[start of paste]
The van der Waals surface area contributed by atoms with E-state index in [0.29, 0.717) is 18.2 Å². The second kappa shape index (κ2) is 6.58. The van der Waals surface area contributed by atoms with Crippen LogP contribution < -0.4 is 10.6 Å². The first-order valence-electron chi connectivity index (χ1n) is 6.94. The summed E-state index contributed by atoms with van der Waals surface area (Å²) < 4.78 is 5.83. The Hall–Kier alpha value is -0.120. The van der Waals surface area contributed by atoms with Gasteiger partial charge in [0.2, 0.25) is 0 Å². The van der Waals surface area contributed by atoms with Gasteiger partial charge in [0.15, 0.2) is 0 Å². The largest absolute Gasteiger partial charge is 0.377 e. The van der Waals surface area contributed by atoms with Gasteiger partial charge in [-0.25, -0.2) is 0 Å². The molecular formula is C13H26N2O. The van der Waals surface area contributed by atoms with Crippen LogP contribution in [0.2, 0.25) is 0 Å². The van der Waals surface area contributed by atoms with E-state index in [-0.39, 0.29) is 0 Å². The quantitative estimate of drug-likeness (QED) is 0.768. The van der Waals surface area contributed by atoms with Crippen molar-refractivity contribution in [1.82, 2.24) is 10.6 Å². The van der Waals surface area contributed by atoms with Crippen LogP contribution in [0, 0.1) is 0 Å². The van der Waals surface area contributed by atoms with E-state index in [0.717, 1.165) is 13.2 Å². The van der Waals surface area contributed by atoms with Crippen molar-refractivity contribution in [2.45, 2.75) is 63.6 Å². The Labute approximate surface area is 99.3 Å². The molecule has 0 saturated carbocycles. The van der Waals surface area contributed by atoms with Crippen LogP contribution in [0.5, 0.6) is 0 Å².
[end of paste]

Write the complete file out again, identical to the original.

The van der Waals surface area contributed by atoms with E-state index in [0.29, 0.717) is 18.2 Å². The second kappa shape index (κ2) is 6.58. The van der Waals surface area contributed by atoms with Crippen LogP contribution < -0.4 is 10.6 Å². The first-order valence-electron chi connectivity index (χ1n) is 6.94. The summed E-state index contributed by atoms with van der Waals surface area (Å²) < 4.78 is 5.83. The Hall–Kier alpha value is -0.120. The van der Waals surface area contributed by atoms with Gasteiger partial charge in [0.2, 0.25) is 0 Å². The van der Waals surface area contributed by atoms with Gasteiger partial charge in [0.15, 0.2) is 0 Å². The largest absolute Gasteiger partial charge is 0.377 e. The van der Waals surface area contributed by atoms with Gasteiger partial charge in [-0.25, -0.2) is 0 Å². The molecular formula is C13H26N2O. The van der Waals surface area contributed by atoms with Crippen LogP contribution in [0.2, 0.25) is 0 Å². The van der Waals surface area contributed by atoms with E-state index in [-0.39, 0.29) is 0 Å². The quantitative estimate of drug-likeness (QED) is 0.768. The van der Waals surface area contributed by atoms with Crippen molar-refractivity contribution in [1.82, 2.24) is 10.6 Å². The van der Waals surface area contributed by atoms with Crippen LogP contribution in [0, 0.1) is 0 Å². The van der Waals surface area contributed by atoms with E-state index in [0.717, 1.165) is 13.2 Å². The van der Waals surface area contributed by atoms with Crippen molar-refractivity contribution in [2.45, 2.75) is 63.6 Å². The Labute approximate surface area is 99.3 Å². The molecule has 0 saturated carbocycles. The van der Waals surface area contributed by atoms with Crippen LogP contribution in [0.5, 0.6) is 0 Å².